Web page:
In January 1973, almost four years after Stuart's retirement, it was noted that the not yet instituted designated hitter rule "would have suited Dr. Strangeglove perfectly". Other, less well known but equally unflattering nicknames included "Iron Glove"[30] and, in a more literary vein, "The Ancient Mariner", a reference to the first lines of the Samuel Taylor Coleridge poem The Rime of the Ancient Mariner: "It is an ancient Mariner, / And he stoppeth one of three".[31]

In their book, The Great American Baseball Card Flipping, Trading and Bubble Gum Book, Brendan C. Boyd and Fred C. Harris wrote an essay on Stuart's notoriously poor fielding. An excerpt: "Every play hit his way was an adventure, the most routine play a challenge to his artlessness. It is hard to describe this to anyone who has not seen it, just as it is hard to describe Xavier Cugat or Allen Ludden. Stu once picked up a hot dog wrapper that was blowing toward his first base position. He received a standing ovation from the crowd. It was the first thing he had managed to pick up all day, and the fans realized it could very well be the last".[32]

Personal life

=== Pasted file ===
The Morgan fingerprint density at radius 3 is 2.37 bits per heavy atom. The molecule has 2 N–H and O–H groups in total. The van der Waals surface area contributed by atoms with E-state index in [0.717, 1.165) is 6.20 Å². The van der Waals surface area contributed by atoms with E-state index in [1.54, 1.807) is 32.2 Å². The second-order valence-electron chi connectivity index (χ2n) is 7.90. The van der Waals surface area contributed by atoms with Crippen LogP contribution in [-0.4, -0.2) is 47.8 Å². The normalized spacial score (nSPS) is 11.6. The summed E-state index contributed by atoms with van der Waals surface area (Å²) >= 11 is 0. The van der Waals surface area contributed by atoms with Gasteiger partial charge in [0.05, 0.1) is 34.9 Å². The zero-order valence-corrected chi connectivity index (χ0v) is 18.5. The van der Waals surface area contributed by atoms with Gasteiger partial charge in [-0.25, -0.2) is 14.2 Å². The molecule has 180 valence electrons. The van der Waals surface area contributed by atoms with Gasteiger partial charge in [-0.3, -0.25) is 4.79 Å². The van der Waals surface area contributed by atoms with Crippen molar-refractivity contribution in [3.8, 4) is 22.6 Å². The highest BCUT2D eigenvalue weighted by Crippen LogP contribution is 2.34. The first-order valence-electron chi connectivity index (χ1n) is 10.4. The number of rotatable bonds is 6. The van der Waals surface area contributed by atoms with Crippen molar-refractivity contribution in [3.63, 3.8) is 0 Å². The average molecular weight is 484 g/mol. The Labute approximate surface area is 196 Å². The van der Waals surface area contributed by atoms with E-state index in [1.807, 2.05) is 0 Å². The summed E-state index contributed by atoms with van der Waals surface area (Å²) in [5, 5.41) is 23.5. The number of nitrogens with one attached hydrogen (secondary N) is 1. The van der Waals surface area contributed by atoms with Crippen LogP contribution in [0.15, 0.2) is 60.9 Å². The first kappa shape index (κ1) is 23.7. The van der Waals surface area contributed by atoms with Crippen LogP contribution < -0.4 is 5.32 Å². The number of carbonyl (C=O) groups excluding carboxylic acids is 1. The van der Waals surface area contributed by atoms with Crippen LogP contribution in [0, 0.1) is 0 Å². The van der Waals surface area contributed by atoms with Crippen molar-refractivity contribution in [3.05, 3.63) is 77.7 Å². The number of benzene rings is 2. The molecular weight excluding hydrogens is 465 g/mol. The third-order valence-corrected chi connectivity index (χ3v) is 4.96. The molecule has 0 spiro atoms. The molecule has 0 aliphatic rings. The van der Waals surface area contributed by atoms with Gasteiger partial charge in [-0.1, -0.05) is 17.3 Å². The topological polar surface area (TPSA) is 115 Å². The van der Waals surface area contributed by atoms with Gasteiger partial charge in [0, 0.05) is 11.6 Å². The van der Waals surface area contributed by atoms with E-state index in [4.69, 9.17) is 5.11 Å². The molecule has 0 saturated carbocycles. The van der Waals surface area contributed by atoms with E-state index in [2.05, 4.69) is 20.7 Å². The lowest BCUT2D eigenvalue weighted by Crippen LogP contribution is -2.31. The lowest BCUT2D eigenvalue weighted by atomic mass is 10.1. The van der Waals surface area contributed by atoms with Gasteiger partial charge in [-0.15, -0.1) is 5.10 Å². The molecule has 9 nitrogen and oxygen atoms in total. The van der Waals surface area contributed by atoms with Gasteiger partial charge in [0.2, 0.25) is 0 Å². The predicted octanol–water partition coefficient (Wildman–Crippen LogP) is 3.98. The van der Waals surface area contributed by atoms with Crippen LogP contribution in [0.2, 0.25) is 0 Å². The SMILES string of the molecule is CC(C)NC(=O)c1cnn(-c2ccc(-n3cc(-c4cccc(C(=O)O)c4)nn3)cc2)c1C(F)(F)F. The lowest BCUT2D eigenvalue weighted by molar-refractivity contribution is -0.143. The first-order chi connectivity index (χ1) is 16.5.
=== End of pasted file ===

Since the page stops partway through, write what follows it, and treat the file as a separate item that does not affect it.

Stuart had a daughter, Debbie Lea, from his first marriage, and two sons, Richard Lee Jr. and Robert Lance from his second marriage to Lois. He was a member of the Screen Guild Extra Union, and appeared as an extra in the film D-Day the Sixth of June, and on the television shows Navy Log and Badge 714.[33] While with the Red Sox, Stuart began doing a sports TV show entitled Stuart on Sports Sunday nights after the news.[34] He also hosted like-named shows while with the Phillies and Mets.[35][36][28]

Stuart died of cancer on December 15, 2002, in Redwood City, California at the age of 70.[37]

See also


  1. ^ Sullivan, Prescott (April 5, 1957). "The Low Down: Weakness for Striking Out Is Mark of the Home Run Hitter". San Francisco Examiner.